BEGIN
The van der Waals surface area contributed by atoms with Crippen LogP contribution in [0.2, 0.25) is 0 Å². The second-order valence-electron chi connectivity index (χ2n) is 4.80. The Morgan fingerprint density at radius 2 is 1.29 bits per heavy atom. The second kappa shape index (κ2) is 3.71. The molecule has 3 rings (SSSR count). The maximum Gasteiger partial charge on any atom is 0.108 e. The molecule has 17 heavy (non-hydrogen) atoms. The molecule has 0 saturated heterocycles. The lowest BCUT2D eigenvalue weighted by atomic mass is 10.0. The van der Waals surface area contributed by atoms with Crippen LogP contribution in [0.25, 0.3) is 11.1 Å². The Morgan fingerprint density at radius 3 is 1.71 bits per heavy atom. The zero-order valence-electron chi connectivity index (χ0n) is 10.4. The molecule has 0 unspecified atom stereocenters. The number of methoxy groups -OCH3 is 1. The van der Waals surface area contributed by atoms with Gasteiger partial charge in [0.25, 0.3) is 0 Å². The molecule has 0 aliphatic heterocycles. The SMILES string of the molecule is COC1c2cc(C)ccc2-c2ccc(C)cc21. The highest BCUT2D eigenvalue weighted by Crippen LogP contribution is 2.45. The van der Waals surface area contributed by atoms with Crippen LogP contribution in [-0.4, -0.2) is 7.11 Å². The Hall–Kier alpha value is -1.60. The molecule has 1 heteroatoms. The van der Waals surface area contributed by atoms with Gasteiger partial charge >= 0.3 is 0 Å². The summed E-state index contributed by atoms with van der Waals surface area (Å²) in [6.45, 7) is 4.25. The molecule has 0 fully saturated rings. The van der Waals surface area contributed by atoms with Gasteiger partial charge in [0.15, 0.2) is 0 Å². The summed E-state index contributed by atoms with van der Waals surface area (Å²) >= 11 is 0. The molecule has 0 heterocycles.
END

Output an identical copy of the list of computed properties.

The van der Waals surface area contributed by atoms with Crippen LogP contribution in [0.2, 0.25) is 0 Å². The second-order valence-electron chi connectivity index (χ2n) is 4.80. The Morgan fingerprint density at radius 2 is 1.29 bits per heavy atom. The second kappa shape index (κ2) is 3.71. The molecule has 3 rings (SSSR count). The maximum Gasteiger partial charge on any atom is 0.108 e. The molecule has 17 heavy (non-hydrogen) atoms. The molecule has 0 saturated heterocycles. The lowest BCUT2D eigenvalue weighted by atomic mass is 10.0. The van der Waals surface area contributed by atoms with Crippen LogP contribution in [0.25, 0.3) is 11.1 Å². The Morgan fingerprint density at radius 3 is 1.71 bits per heavy atom. The zero-order valence-electron chi connectivity index (χ0n) is 10.4. The molecule has 0 unspecified atom stereocenters. The number of methoxy groups -OCH3 is 1. The van der Waals surface area contributed by atoms with Gasteiger partial charge in [0.25, 0.3) is 0 Å². The molecule has 0 aliphatic heterocycles. The SMILES string of the molecule is COC1c2cc(C)ccc2-c2ccc(C)cc21. The highest BCUT2D eigenvalue weighted by Crippen LogP contribution is 2.45. The van der Waals surface area contributed by atoms with Crippen LogP contribution in [-0.4, -0.2) is 7.11 Å². The Hall–Kier alpha value is -1.60. The molecule has 1 heteroatoms. The van der Waals surface area contributed by atoms with Gasteiger partial charge >= 0.3 is 0 Å². The summed E-state index contributed by atoms with van der Waals surface area (Å²) in [6.45, 7) is 4.25. The molecule has 0 fully saturated rings. The van der Waals surface area contributed by atoms with Gasteiger partial charge in [0.15, 0.2) is 0 Å². The summed E-state index contributed by atoms with van der Waals surface area (Å²) >= 11 is 0. The molecule has 0 heterocycles.